Inge Sengelmann is a somatic psychotherapist and certified ParaYoga teacher, initiated in the Himalayan Tantric lineage of Sri Vidya. ParaYoga is a living link to the ancient traditions of yoga, meditation, and tantra.
“Once we engage on a spiritual path, and connect with the lofty ideal of enlightenment, it is easy to interpret our human emotions as representative of our lower mind and animalistic impulses. While, indeed, they are sourced in our desire to survive, reproduce and thrive, simply ignoring or suppressing our emotional nature can lead us to engage in what psychologist John Welwood termed “spiritual bypassing.” This can lead to disturbing, if not dangerous, rearrangements in our psyche that can lead to self-destructive, impulsive/compulsive behaviours, and even to psychosomatic disease and chronic illness.
Emotions can be powerful in either positive or negative ways. When we try to avoid emotional experience, emotions morph into more complex bundles that are increasingly difficult to process. Each emotion has information and deserves individual attention.
Swami Rama of the Himalayas said, “Avoiding the emotional issue is not going to help you. Instead of dealing with the conflict or issue, you look for answers outside yourself—and of course you don’t succeed. But if you remain careful with your emotions and learn how to go through the ups and downs of life and still remain balanced, then you will not suffer from this kind of conflict.”
“All your actions are controlled by your thoughts, and all your thoughts are controlled by your emotions. By comparison with your emotions, thought has little power; if you can use your emotional power constructively, you can channel it. Then your emotional power can be utilized in a creative way and lead you to a height that will give you real happiness,” he adds, in the book Creative Use of Emotion.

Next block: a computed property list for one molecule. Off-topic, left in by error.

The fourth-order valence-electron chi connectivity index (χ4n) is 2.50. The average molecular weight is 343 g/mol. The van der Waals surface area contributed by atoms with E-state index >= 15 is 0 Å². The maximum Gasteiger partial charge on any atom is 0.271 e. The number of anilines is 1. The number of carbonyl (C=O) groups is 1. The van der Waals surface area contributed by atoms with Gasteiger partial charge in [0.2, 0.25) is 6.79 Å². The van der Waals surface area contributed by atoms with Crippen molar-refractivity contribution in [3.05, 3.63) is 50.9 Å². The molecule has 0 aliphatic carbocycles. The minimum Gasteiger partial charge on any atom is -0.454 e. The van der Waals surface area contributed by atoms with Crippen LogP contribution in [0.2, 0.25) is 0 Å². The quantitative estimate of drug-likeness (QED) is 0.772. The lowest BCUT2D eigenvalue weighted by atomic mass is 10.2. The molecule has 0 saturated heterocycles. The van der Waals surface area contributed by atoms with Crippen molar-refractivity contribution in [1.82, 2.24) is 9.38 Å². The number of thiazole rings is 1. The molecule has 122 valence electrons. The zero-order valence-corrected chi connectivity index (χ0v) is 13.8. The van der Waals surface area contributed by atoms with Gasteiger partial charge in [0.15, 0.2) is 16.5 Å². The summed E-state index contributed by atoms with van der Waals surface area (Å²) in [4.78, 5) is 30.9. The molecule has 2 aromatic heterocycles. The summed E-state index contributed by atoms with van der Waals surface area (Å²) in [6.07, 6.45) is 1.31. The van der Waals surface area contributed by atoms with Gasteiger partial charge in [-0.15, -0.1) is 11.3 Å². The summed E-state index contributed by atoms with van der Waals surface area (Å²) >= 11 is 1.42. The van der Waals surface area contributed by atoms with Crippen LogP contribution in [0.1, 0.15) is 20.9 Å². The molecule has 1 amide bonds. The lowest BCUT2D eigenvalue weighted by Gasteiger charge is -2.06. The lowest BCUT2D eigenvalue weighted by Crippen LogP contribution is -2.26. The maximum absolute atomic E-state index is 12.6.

Emotion regulation skills make it easier for you to live with the feelings that come up from day to day, and also any long-standing painful feelings that you have. Here are some tips:
- Observe your emotion. Stand back.
- Experience your emotion as a wave, coming and going.
- Don’t push away your emotion. Accept it.
- Don’t judge your emotion. It’s not good or bad
- Don’t hang on to your emotion.
- Try not to intensify your emotion. Let it be how it is.
- Remember that you are not your emotion.
- Remember that you don’t necessarily have to act on your emotion.
- Practice loving your emotions.
Be Present to and Mindful of the Positive
Focus your attention on the positives around you. Think of something good that has happened in recent days. Is there something going on right now, or about to happen today that is really good or fun? Focus on it. Be fully present. Notice everything about it. Stay in the here and now.
Be Unmindful of Worries
Don’t give attention and air time to worries or negative projections about the future, which is yet to come and may never realize in the scary or painful way you imagine. Distract yourself from thinking that you don’t deserve a nice time. You deserve to enjoy the present moment.
The video course on emotions that I present on this platform will help you avoid the pitfalls of “spiritual bypassing” while helping you learn to healthily deal with this dimension of your human experience. In these videos, you will learn to harness the power of your wise mind, or Buddhi (which is our capacity for wisdom, discrimination, and discernment and that which connects us to our Soul/Atman/Purusha), to evaluate whether to act or not act on emotional impulses. The goal is to learn whether to move toward emotions for mindful processing and problem solving, or to move away and distract from them.
Build your emotional intelligence quotient, EQ, by engaging with this course, choosing not to blame others for, or act on, destructive emotions as part of your tapas, studying your emotional experience as part of svadyaya – both worthy endeavors on the “royal path” of yoga.”
Article by Inge Sengelmann: More about her here.
To learn more about Ere Perez, click here.
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